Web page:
In 2010, I began facilitating the New Media Seminar for faculty at HCC’s Northwest College, which focuses on how the world is changing and ways in which we as educators need to adapt to those changes. Initially, I was attracted to the concept developed by Gardner Campbell because I felt it provided a nice venue for free discussion about technology and the development of pedagogy. What I did not realize at the time was the extent to which it developed questioning about the status quo of what we are doing in the classroom. Many faculty members who have participated in the seminar found it a strangely liberating experience from their daily experience precisely because of its open-ended nature. It was always a challenge, however, to explain that power to those looking at the course from the outside.

I am often surprised at how unwilling people are to question the seemingly predictable flow of their existence in order to leave room for the unexpected outcome. I always start my undergraduate government classes asking my students why they are there. It amazes me how few of them have even pondered the question. A lack of purpose turns college into essentially a hazing experience whose main purpose is to demonstrate perseverance, not learning, and all too often faculty aid and abet that by passing them through classes without giving them a clear reason to engage in learning. Furthermore, as we design courses and programs it is often easier to just go with the flow rather than risk the unexpected or ambiguous. Like training, answers give us neat little boxes in which to put everything. Teaching has the power to augment us as human beings. Giving students and faculty the freedom to creatively explore without a set purpose is liberating to some, incomprehensible to some, and threatening to others.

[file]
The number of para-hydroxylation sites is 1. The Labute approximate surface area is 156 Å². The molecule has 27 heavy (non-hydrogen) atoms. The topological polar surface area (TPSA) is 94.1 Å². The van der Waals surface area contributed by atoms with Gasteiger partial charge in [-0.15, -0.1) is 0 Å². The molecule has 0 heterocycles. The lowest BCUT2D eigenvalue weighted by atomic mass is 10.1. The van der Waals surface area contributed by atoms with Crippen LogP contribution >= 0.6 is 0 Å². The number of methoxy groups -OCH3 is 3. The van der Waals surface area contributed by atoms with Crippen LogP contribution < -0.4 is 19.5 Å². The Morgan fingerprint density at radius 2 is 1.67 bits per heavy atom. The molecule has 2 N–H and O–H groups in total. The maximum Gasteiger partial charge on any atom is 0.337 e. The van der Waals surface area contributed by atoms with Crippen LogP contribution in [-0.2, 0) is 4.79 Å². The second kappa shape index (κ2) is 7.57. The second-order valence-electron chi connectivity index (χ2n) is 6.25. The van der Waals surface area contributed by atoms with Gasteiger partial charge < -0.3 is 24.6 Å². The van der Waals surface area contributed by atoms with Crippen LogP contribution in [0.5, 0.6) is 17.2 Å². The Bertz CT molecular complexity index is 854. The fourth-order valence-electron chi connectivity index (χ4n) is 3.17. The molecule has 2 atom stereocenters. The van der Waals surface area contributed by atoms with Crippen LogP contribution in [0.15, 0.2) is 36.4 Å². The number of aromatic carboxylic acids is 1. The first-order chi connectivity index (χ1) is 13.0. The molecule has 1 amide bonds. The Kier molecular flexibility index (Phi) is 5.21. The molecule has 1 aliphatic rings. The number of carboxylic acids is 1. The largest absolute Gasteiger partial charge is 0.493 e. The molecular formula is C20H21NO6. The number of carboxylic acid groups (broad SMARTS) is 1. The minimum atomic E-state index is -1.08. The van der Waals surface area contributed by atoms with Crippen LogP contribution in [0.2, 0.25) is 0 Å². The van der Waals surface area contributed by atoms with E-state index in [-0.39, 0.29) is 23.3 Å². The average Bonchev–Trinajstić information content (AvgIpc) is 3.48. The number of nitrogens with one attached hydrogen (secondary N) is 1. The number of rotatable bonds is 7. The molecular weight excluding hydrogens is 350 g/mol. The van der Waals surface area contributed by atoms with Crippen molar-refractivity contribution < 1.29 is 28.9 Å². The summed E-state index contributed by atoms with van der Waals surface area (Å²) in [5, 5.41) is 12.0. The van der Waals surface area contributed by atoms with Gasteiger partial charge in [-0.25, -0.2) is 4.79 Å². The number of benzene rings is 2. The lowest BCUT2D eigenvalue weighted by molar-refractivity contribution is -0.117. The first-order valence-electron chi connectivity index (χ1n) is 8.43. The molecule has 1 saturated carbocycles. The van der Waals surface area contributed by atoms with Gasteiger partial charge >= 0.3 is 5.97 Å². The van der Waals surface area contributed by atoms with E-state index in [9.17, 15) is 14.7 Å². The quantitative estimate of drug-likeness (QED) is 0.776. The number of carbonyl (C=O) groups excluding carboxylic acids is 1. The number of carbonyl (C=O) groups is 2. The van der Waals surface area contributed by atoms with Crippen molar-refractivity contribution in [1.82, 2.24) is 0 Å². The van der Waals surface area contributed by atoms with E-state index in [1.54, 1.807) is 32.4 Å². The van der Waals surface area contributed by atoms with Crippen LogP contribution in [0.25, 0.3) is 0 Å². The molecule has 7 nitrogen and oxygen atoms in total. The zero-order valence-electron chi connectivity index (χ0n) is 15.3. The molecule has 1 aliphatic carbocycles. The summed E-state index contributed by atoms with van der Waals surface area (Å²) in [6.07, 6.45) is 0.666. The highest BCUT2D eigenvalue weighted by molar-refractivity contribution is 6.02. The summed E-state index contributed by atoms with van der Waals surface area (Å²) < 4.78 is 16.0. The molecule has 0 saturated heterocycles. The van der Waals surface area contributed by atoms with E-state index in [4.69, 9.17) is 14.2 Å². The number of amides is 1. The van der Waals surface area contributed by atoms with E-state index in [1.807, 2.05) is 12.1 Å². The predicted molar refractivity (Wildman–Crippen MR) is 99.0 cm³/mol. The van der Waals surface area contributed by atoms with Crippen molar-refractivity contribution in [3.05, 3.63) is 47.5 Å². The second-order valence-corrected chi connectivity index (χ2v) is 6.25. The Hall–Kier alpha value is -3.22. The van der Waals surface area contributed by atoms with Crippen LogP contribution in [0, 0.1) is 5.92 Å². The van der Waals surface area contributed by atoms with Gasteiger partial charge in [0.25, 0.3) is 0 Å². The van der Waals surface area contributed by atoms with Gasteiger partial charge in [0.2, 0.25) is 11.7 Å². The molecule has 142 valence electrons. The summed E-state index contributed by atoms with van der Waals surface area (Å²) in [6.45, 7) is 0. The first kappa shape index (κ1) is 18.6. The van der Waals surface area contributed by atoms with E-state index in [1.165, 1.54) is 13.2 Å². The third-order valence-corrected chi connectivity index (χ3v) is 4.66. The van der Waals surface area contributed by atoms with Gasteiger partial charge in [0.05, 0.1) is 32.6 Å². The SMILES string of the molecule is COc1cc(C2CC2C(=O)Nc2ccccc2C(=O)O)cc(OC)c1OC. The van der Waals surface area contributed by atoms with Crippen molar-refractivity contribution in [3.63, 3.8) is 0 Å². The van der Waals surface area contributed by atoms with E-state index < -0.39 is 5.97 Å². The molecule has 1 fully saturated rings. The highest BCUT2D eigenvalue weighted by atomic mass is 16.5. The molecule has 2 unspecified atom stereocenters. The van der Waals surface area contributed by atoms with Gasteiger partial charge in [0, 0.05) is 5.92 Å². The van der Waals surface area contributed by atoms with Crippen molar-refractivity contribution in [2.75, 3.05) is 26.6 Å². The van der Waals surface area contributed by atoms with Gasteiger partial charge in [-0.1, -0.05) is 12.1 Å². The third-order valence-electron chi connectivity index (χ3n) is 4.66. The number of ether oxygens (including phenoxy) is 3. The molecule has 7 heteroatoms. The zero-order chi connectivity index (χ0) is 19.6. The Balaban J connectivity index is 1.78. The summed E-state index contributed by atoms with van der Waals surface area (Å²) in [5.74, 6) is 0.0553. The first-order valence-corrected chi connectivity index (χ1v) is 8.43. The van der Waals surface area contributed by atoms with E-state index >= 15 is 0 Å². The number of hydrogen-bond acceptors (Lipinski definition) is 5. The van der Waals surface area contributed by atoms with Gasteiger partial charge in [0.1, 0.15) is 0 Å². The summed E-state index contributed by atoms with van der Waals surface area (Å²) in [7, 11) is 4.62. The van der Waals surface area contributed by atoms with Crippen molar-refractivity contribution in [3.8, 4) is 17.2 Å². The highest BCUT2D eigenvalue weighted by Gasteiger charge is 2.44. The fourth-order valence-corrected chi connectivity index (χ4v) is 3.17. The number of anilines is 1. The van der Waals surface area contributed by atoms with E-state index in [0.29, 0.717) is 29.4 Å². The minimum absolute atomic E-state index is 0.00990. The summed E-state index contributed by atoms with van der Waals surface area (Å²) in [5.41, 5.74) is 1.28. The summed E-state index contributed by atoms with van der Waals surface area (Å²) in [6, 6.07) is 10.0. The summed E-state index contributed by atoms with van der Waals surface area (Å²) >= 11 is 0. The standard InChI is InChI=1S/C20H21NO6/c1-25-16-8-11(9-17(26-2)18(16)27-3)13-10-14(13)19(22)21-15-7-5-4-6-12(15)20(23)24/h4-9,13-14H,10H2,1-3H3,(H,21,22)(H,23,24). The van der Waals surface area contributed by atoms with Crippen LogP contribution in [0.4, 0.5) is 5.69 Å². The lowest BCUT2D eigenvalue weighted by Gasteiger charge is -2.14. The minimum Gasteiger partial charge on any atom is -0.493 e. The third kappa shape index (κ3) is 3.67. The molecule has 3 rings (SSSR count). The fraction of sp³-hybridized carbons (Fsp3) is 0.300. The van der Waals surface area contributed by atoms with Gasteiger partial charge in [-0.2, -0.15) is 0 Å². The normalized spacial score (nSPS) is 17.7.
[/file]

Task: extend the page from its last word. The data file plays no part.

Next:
Makerspaces perhaps pose the biggest threat to the status quo: if they live up to the true ideals of making, outcomes are truly uncertain. In January 2016 we opened the D-Lab, the first of our makerspaces at Northwest College. The critical aspect that characterizes our D-Lab is that it is essentially a “rule-free” zone designed to promote creative problem solving. Questioning is driving the very development of the space, as we have added and adapted equipment and supplies based on community inquiries. Many of our spaces are being designed around the concept of project-based learning and our new building, the West Houston Institute, was explicitly designed to foster innovation and creative thinking. [LINKhttp://ideaspaces.net] The goal is to lower the barriers to entry as much as possible and then get out of the way.

The D-Lab –  Photo by Tom Haymes

We also recognize that all of these plans will falter if we cannot work to move HCC’s culture away from the rigidity that characterizes industrial modes of education. Training is a natural outcome of this kind of thinking. The D-Lab forms a gateway to a post-industrial mode that nurtures creative thought that is liberated by good teaching. To be clear, this is a hard task that will take years to manifest any appreciable impact institution-wide. Meanwhile, we are already seeing people gravitate to the freedom of the D-Lab in unexpected and unconventional ways.

Recently, my lab techs decided to build a virtual sandtable using an old projector and an Xbox Connect. They improvised this rig using zip ties and rubber bands. Believing it looked unsafe, our AV contractor offered to provide a proper mounting solution (costing hundreds, if not thousands, of dollars and taking months to implement, no doubt). I don’t blame him. He’s never seen activity like this at our college before. The space is generating a new form of agile activity not previously seen at our college.

Virtual Sand Table in the D-Lab – Photo by Tom Haymes